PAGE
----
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Does prayer change God's mind

Since God is omnipotent and his will is His will, does petitioning really change his mind? How? Why?

Robin's Response

Wow, this is a big question. One that it would take a whole book to answer! There are some parts of God that are unchangeable (he doesn’t lie, he is eternal, he is love, his desire is for all men to be saved), but others that are changeable–his responsiveness to our prayers, to our lives (he is grieved when we refuse to repent and may decide to discipline us; likewise, if we repent, he may withdraw his planned discipline).

The Bible is very clear that God sometimes changes his mind (Exodus 32:12-14, Jonah 3:10, 4:12, Jeremiah 18:7-10, Hosea 11:8-9). In my way of thinking, although closely related, God’s mind and his will aren’t exactly the same thing. God’s will is intricately tied to his wisdom and foresight. He can far better foresee and predict the outcome of our actions than we. He knows what’s best for us. His will, for instance, is that we keep ourselves clean from sexual immorality (1 Thess. 4:3), that we give thanks in all circumstances (1 Thess. 5:8), and that we do good even when persecuted (1 Peter 2:15). The closer we come to renewing our minds, and becoming living sacrifices, the closer we come to understanding his will for us (Romans 12:1-2).

A study of God’s character makes it obvious that he is moved by our requests and moved by our circumstances. He responds emotionally and in action to what happens to us; in fact, he is deeply affected by us. Think of all of the scriptures that talk about God as a parent. God as a husband. God doesn’t sit back and let his “will” play out. Rather, like a parent or husband, he has set himself as a participant in the human drama of our lives.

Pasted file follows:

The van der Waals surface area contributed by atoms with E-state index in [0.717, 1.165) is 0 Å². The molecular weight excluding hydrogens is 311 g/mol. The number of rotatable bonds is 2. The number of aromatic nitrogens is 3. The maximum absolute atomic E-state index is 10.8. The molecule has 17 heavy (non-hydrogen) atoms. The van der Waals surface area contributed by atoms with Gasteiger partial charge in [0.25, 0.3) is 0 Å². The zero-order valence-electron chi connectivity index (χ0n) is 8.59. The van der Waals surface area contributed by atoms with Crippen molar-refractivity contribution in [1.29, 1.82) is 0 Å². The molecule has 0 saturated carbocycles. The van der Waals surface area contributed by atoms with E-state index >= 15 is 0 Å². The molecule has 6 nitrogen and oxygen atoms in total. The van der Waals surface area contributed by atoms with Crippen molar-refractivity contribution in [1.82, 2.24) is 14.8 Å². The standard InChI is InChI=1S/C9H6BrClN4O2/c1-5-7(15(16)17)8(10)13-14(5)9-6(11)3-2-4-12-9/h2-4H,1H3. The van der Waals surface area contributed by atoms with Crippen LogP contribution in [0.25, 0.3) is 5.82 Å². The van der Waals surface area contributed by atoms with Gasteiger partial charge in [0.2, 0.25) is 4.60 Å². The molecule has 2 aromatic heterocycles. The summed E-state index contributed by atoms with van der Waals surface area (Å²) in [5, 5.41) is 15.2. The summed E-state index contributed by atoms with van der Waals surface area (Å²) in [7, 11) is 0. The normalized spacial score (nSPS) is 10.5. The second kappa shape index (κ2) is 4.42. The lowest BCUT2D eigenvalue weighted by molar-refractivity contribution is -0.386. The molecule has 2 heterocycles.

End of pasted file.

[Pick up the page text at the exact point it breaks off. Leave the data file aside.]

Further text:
Perhaps that is one reason why God urges us continually to pray. Prayer isn’t just a form we go through so that we’ll know we are dependent on God, but rather an interaction with the living God, in which he hears and responds. Think of Jesus’ parable of the persistent widow in Luke 18 (she changed the judge’s mind with her many pleas for justice).

Here’s a quote from a book I’m reading (The Openness of God, Pinnock & Others, p. 7) that does a beautiful job of summing this up:

“The Christian life involves a genuine interaction between God and human beings. We respond to God’s gracious initiatives and God responds to our responses…and on it goes. God takes risks in this give-or-take relationship, yet he is endlessly resourceful and competent in working towards his ultimate goals. Sometimes God alone decides how to accomplish these goals. On other occasions, God works with human decisions, adapting his own plans to fit the changing situation.”

My heart’s desire is to live is such a way that takes me closer (one small step at a time) to understanding God’s good and perfect will. But I know even in my weakness, insecurity, and fear that he hears and works. And even if my spiritual discernment is weak, the spirit works interceding in my prayers, in accordance with God’s will (Romans 8:27). Most of all, I pray confidently, knowing that my petitions are heard and acted on by a gracious and loving Father.


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